The ordering of the “Green Goddess” and her sister loco “Northern Chief” was the direct result of a visit of the late Count Louis Zborowski and Captain J. E. P. Howey - both well-known Brooklands motor racers - to Eskdale in the summer of 1924. The visit was made for the special purpose of inspecting the then new Eskdale Railway 2-8-2 type loco, “River Esk”, built at Colchester, and comparing it with the pre-war model quarter-size locos running on the same line. There was no doubt whatever about the superiority of the larger one-third size loco in power and comfortable driving, and in the general workmanlike style in which it handled traffic.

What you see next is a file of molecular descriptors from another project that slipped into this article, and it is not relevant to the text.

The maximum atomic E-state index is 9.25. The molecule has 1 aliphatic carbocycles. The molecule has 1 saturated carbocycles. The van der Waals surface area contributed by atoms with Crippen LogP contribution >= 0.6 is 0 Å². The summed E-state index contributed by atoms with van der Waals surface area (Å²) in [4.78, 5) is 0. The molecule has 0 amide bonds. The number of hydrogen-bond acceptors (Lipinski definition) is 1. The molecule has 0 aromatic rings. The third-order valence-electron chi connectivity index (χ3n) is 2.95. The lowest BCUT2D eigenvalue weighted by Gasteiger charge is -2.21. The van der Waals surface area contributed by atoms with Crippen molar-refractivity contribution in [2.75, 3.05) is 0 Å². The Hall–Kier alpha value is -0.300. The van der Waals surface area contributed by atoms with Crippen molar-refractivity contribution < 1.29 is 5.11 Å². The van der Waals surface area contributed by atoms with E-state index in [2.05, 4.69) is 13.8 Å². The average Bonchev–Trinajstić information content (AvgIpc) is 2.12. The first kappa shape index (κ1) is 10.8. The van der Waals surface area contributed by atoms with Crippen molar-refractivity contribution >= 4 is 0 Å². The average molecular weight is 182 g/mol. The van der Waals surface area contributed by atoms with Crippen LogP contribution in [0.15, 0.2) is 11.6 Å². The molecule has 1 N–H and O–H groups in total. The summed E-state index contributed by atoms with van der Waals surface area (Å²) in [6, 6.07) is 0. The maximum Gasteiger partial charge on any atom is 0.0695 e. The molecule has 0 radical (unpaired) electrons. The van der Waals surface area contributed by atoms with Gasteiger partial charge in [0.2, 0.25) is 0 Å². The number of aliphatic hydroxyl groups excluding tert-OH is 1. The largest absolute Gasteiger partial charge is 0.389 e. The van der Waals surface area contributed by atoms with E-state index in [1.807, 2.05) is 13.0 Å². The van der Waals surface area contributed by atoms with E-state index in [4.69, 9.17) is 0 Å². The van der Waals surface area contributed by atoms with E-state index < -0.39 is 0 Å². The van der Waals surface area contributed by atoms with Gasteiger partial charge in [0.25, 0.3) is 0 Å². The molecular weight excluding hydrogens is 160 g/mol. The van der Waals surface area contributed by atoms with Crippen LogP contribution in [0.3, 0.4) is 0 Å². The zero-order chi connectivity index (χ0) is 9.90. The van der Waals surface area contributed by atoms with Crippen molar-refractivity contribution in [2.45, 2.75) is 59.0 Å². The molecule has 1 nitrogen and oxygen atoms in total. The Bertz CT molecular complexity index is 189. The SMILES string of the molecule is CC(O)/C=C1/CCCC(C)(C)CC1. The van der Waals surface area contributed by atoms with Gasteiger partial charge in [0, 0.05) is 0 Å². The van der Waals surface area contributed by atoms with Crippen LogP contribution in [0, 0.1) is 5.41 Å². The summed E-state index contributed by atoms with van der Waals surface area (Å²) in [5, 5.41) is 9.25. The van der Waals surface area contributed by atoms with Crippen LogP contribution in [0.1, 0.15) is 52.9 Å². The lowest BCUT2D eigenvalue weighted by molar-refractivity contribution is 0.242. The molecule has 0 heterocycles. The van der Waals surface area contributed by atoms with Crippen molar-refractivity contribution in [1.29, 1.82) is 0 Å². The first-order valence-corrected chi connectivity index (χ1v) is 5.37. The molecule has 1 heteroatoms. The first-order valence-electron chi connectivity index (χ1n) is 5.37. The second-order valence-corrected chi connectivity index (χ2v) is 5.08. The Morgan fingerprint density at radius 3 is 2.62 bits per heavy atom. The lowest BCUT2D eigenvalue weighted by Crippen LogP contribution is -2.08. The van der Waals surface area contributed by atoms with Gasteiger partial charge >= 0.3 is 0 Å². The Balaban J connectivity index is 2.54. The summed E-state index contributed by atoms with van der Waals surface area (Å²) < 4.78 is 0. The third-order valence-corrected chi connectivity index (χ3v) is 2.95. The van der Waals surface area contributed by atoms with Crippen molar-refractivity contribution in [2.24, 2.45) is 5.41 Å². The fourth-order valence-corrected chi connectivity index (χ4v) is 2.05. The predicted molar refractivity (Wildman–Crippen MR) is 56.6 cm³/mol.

On a small railway like the 15-in gauge Ravenglass-Eskdale line, the limitations of loading gauge are not present as is the case on a full-size railway. There are no tunnels or bridges to clear, and the use of a scale of 4-in instead of 3-in to the foot.

embodied in the “River Esk”, “Green Goddess” and “Northern Chief”, is equivalent to using the American loading gauge, or more strictly speaking that employed by our South African railway engineers. In South Africa the standard gauge is 3 ft 6-in, but many of the locos are quite as big and powerful as, if not more so than, the average loco used on the 4ft 8½-in gauge in this country.